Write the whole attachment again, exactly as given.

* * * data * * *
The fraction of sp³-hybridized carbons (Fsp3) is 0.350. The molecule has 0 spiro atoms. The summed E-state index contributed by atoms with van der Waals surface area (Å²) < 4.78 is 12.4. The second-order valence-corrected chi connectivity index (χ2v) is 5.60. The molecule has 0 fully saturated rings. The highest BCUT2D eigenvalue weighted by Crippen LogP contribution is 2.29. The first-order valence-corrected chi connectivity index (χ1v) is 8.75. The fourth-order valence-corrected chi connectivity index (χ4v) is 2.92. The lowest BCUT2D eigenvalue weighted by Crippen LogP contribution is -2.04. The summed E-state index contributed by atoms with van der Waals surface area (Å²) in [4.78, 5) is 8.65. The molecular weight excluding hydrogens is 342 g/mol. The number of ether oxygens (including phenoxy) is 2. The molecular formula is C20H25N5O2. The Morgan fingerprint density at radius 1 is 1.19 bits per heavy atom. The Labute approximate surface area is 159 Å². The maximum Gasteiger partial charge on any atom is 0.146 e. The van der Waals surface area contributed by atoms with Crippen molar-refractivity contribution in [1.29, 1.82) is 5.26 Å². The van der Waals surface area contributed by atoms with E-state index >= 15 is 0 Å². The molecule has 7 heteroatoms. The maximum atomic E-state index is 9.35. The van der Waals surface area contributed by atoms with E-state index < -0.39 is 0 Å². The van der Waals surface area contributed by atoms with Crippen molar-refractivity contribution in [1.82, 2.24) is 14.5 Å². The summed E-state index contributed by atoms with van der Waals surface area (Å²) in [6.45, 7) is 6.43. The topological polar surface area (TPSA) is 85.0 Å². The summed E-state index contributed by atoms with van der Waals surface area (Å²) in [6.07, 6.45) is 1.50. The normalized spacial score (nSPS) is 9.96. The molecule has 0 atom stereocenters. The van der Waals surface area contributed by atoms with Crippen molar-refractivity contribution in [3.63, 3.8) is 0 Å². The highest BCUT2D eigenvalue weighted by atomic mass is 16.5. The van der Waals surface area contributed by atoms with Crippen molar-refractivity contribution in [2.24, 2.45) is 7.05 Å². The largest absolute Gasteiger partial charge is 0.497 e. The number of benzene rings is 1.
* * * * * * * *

The fraction of sp³-hybridized carbons (Fsp3) is 0.350. The molecule has 0 spiro atoms. The summed E-state index contributed by atoms with van der Waals surface area (Å²) < 4.78 is 12.4. The second-order valence-corrected chi connectivity index (χ2v) is 5.60. The molecule has 0 fully saturated rings. The highest BCUT2D eigenvalue weighted by Crippen LogP contribution is 2.29. The first-order valence-corrected chi connectivity index (χ1v) is 8.75. The fourth-order valence-corrected chi connectivity index (χ4v) is 2.92. The lowest BCUT2D eigenvalue weighted by Crippen LogP contribution is -2.04. The summed E-state index contributed by atoms with van der Waals surface area (Å²) in [4.78, 5) is 8.65. The molecular weight excluding hydrogens is 342 g/mol. The number of ether oxygens (including phenoxy) is 2. The molecular formula is C20H25N5O2. The Morgan fingerprint density at radius 1 is 1.19 bits per heavy atom. The Labute approximate surface area is 159 Å². The maximum Gasteiger partial charge on any atom is 0.146 e. The van der Waals surface area contributed by atoms with Crippen molar-refractivity contribution in [1.29, 1.82) is 5.26 Å². The van der Waals surface area contributed by atoms with E-state index >= 15 is 0 Å². The molecule has 7 heteroatoms. The maximum atomic E-state index is 9.35. The van der Waals surface area contributed by atoms with E-state index < -0.39 is 0 Å². The van der Waals surface area contributed by atoms with Crippen molar-refractivity contribution in [1.82, 2.24) is 14.5 Å². The summed E-state index contributed by atoms with van der Waals surface area (Å²) in [6.45, 7) is 6.43. The topological polar surface area (TPSA) is 85.0 Å². The summed E-state index contributed by atoms with van der Waals surface area (Å²) in [6.07, 6.45) is 1.50. The normalized spacial score (nSPS) is 9.96. The molecule has 0 atom stereocenters. The van der Waals surface area contributed by atoms with Crippen molar-refractivity contribution in [3.63, 3.8) is 0 Å². The highest BCUT2D eigenvalue weighted by atomic mass is 16.5. The van der Waals surface area contributed by atoms with Crippen molar-refractivity contribution in [2.24, 2.45) is 7.05 Å². The largest absolute Gasteiger partial charge is 0.497 e. The number of benzene rings is 1.